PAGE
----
Whatz in Office XML – Office System Track May 28th, 2007

Vinod Kumar

Back to the Office track :). Now let me move my focus into the session I plan to cover under the Office System Track with Deepak Gulati (deepakg.com/blog). This session would be on Office XML format and working with it. Microsoft Office 2007 introduces new default XML file formats for Microsoft Office Word, Excel spreadsheet, and PowerPoint presentation use. Giving it a XML variation really is a boon to the developers. The new Microsoft Office Open XML Format introduces a number of benefits that will accrue not only to developers and the solutions they build, but also to individual users and organizations of all sizes.

I see these formats realy useful – Unlike in the Binary formats this format will reduce the risk of lost information due to damaged or corrupted files. This format uses compression technologies and hence lower footprint for the document size. Once it becomes a compressed XML files, these documents can easily sent across firewalls without much problems thus increasing the robustness of these formats.

Each file is composed of a collection of any number of parts; this collection defines the document. Document parts are held together by the container file or package using the industry standard ZIP format. Most parts are simply XML files that describe application data, metadata, and even customer data stored inside the container file.

With previous Office versions, developers looking to manipulate the content of an Office document had to know how to read and write data according to the structured storage defined within the binary file. This was the primary cause of corruption of documents when they modify the code for some automation. Moving to the ZIP architecture, there are many tools available today to work with the ZIP format, and using ZIP provides a flexible, modular structure that allows for an expansion of functionality easily. Importantly, Non-XML parts supported as native files (images, OLE objects) and are stored as-is.

As part of security enhancements, the default Office 2007 documents saved in the Open XML Format are considered to be macro-free files and therefore cannot contain code. This behavior ensures that malicious code residing in a default document can never be unexpectedly executed. While documents can still contain and use macros in Office 2007, the user or developer will be required to specifically save these documents as a macro-enabled document type. Now this brings us to the various formats available:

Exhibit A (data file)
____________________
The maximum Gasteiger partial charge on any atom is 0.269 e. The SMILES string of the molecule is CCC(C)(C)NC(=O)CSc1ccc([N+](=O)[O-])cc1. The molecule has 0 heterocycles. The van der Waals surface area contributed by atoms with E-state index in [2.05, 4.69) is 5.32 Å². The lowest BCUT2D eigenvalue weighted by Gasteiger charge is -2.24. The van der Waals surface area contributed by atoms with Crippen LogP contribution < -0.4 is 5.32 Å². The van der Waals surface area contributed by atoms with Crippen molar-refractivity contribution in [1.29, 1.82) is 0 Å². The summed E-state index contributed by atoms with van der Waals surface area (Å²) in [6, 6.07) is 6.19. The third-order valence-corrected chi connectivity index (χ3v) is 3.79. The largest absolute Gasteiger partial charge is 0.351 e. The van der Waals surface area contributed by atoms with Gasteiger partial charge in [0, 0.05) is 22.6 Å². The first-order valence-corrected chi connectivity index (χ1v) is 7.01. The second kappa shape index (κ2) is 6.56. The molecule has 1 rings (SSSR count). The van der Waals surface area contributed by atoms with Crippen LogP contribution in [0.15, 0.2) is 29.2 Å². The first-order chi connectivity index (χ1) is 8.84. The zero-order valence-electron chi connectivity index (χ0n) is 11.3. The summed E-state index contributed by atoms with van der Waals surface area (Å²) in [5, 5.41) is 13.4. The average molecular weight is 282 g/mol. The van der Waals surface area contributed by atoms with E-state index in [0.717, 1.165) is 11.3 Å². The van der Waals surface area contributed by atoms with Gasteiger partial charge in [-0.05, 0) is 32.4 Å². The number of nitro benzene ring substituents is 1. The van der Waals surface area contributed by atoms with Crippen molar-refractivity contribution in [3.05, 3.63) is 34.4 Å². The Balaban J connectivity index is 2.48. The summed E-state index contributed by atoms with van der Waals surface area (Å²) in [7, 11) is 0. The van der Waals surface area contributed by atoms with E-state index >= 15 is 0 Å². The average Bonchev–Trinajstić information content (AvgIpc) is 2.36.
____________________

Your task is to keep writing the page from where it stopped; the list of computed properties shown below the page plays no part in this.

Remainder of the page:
• Microsoft Office Word 2007
  • Word 2007 XML Document – .docx
  • Word 2007 XML Macro-Enabled Document – .docm
  • Word 2007 XML Template – .dotx
  • Word 2007 XML Macro-Enabled Template – .dotm
  • Microsoft Office Excel 2007 File
    • Excel 2007 XML Workbook – .xlsx
    • Excel 2007 XML Macro-Enabled Workbook – .xlsm
    • Excel 2007 XML Template – .xltx
    • Excel 2007 XML Macro-Enabled Template – .xltm
    • Excel 2007 Binary Workbook – .xlsb
    • Excel 2007 XML Macro-Enabled Add-In – .xlam
  • Microsoft Office PowerPoint 2007
    • PowerPoint 2007 XML Presentation – .pptx
    • PowerPoint 2007 Macro-Enabled XML Presentation – .pptm
    • PowerPoint 2007 XML Template – .potx
    • PowerPoint 2007 Macro-Enabled XML Template – .potm
    • PowerPoint 2007 Macro-Enabled XML Add-In – .ppam
    • PowerPoint 2007 XML Show – .ppsx
    • PowerPoint 2007 Macro-Enabled XML Show – .ppsm

    So from a developers perspective we can do tons while working with these documents. So during TechMela, we will take a tour from an Dev angle to extending and connecting to Office XML documents. You can take a look at Deepak Gulati’s blog on querying Excel (http://deepakg.com/blog/archives/20.htm) for upload of data. More such tips and tricks to be shown during our fun filled session.

    So mark the session on “Office Open XML File Format Fundamentals” on the Office System Track … And cya soon :) …

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    This entry was posted on Monday, May 28th, 2007 at 04:27 and is filed under Uncategorized. You can follow any responses to this entry through the RSS 2.0 feed. You can leave a response, or trackback from your own site.

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